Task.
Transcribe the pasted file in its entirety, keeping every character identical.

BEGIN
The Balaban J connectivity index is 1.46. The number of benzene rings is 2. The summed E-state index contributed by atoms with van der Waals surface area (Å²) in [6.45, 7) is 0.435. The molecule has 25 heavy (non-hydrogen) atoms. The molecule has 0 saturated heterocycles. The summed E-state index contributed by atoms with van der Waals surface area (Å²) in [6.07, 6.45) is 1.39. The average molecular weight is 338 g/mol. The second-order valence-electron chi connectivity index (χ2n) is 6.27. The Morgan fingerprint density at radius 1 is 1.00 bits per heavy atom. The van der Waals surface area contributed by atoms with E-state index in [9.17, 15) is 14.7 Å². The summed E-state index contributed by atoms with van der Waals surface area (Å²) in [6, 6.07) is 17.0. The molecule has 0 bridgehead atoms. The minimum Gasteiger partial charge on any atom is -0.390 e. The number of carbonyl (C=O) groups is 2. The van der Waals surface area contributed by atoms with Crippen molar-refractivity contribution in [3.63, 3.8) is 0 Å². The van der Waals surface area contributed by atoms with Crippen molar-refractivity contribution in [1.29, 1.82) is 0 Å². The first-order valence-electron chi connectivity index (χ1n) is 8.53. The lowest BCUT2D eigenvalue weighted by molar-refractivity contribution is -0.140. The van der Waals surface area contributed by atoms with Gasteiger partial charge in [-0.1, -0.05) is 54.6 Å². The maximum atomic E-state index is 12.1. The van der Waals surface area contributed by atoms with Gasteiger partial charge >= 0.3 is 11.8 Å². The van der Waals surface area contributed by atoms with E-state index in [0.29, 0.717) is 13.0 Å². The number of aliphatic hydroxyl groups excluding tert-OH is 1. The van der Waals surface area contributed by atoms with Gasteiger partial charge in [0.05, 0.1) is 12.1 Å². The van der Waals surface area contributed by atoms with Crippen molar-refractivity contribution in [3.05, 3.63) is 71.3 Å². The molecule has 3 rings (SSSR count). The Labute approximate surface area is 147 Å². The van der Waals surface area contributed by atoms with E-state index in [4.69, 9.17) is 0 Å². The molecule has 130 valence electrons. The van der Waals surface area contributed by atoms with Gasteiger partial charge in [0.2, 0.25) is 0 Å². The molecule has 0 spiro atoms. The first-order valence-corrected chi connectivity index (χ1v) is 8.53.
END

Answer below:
The Balaban J connectivity index is 1.46. The number of benzene rings is 2. The summed E-state index contributed by atoms with van der Waals surface area (Å²) in [6.45, 7) is 0.435. The molecule has 25 heavy (non-hydrogen) atoms. The molecule has 0 saturated heterocycles. The summed E-state index contributed by atoms with van der Waals surface area (Å²) in [6.07, 6.45) is 1.39. The average molecular weight is 338 g/mol. The second-order valence-electron chi connectivity index (χ2n) is 6.27. The Morgan fingerprint density at radius 1 is 1.00 bits per heavy atom. The van der Waals surface area contributed by atoms with E-state index in [9.17, 15) is 14.7 Å². The summed E-state index contributed by atoms with van der Waals surface area (Å²) in [6, 6.07) is 17.0. The molecule has 0 bridgehead atoms. The minimum Gasteiger partial charge on any atom is -0.390 e. The number of carbonyl (C=O) groups is 2. The van der Waals surface area contributed by atoms with Crippen molar-refractivity contribution in [3.63, 3.8) is 0 Å². The van der Waals surface area contributed by atoms with Crippen molar-refractivity contribution in [1.29, 1.82) is 0 Å². The first-order valence-electron chi connectivity index (χ1n) is 8.53. The lowest BCUT2D eigenvalue weighted by molar-refractivity contribution is -0.140. The van der Waals surface area contributed by atoms with Gasteiger partial charge in [-0.1, -0.05) is 54.6 Å². The maximum atomic E-state index is 12.1. The van der Waals surface area contributed by atoms with Gasteiger partial charge >= 0.3 is 11.8 Å². The van der Waals surface area contributed by atoms with E-state index in [0.29, 0.717) is 13.0 Å². The number of aliphatic hydroxyl groups excluding tert-OH is 1. The van der Waals surface area contributed by atoms with Gasteiger partial charge in [0.05, 0.1) is 12.1 Å². The van der Waals surface area contributed by atoms with Crippen molar-refractivity contribution in [3.05, 3.63) is 71.3 Å². The molecule has 3 rings (SSSR count). The Labute approximate surface area is 147 Å². The van der Waals surface area contributed by atoms with E-state index in [4.69, 9.17) is 0 Å². The molecule has 130 valence electrons. The van der Waals surface area contributed by atoms with Gasteiger partial charge in [0.2, 0.25) is 0 Å². The molecule has 0 spiro atoms. The first-order valence-corrected chi connectivity index (χ1v) is 8.53.